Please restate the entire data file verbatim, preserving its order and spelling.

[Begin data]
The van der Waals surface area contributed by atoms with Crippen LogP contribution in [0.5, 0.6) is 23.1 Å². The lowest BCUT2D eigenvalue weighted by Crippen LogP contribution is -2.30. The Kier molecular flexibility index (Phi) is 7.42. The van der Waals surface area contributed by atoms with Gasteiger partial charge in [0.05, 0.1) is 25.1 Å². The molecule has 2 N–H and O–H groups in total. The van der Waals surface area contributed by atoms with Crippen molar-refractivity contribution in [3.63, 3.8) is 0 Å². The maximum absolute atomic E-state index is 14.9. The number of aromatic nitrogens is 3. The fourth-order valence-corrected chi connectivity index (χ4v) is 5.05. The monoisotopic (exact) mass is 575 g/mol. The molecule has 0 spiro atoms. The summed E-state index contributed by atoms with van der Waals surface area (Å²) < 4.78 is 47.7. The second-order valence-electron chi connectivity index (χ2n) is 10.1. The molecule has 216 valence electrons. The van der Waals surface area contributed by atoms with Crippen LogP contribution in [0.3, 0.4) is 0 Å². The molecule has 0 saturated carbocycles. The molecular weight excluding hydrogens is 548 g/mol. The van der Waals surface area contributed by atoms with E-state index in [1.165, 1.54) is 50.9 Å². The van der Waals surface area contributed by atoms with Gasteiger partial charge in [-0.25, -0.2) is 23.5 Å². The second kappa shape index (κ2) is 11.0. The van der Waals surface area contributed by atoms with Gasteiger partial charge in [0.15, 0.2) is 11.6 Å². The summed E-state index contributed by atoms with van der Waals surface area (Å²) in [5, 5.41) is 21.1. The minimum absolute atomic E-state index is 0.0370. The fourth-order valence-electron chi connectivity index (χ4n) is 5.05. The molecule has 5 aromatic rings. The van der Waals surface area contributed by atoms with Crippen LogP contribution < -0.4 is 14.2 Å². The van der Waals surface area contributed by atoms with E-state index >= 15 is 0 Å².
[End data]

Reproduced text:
The van der Waals surface area contributed by atoms with Crippen LogP contribution in [0.5, 0.6) is 23.1 Å². The lowest BCUT2D eigenvalue weighted by Crippen LogP contribution is -2.30. The Kier molecular flexibility index (Phi) is 7.42. The van der Waals surface area contributed by atoms with Gasteiger partial charge in [0.05, 0.1) is 25.1 Å². The molecule has 2 N–H and O–H groups in total. The van der Waals surface area contributed by atoms with Crippen molar-refractivity contribution in [3.63, 3.8) is 0 Å². The maximum absolute atomic E-state index is 14.9. The number of aromatic nitrogens is 3. The fourth-order valence-corrected chi connectivity index (χ4v) is 5.05. The monoisotopic (exact) mass is 575 g/mol. The molecule has 0 spiro atoms. The summed E-state index contributed by atoms with van der Waals surface area (Å²) < 4.78 is 47.7. The second-order valence-electron chi connectivity index (χ2n) is 10.1. The molecule has 216 valence electrons. The van der Waals surface area contributed by atoms with Crippen LogP contribution in [0.3, 0.4) is 0 Å². The molecule has 0 saturated carbocycles. The molecular weight excluding hydrogens is 548 g/mol. The van der Waals surface area contributed by atoms with E-state index in [1.165, 1.54) is 50.9 Å². The van der Waals surface area contributed by atoms with Gasteiger partial charge in [-0.25, -0.2) is 23.5 Å². The second kappa shape index (κ2) is 11.0. The van der Waals surface area contributed by atoms with Gasteiger partial charge in [0.15, 0.2) is 11.6 Å². The summed E-state index contributed by atoms with van der Waals surface area (Å²) in [5, 5.41) is 21.1. The minimum absolute atomic E-state index is 0.0370. The fourth-order valence-electron chi connectivity index (χ4n) is 5.05. The molecule has 5 aromatic rings. The van der Waals surface area contributed by atoms with Crippen LogP contribution < -0.4 is 14.2 Å². The van der Waals surface area contributed by atoms with E-state index >= 15 is 0 Å².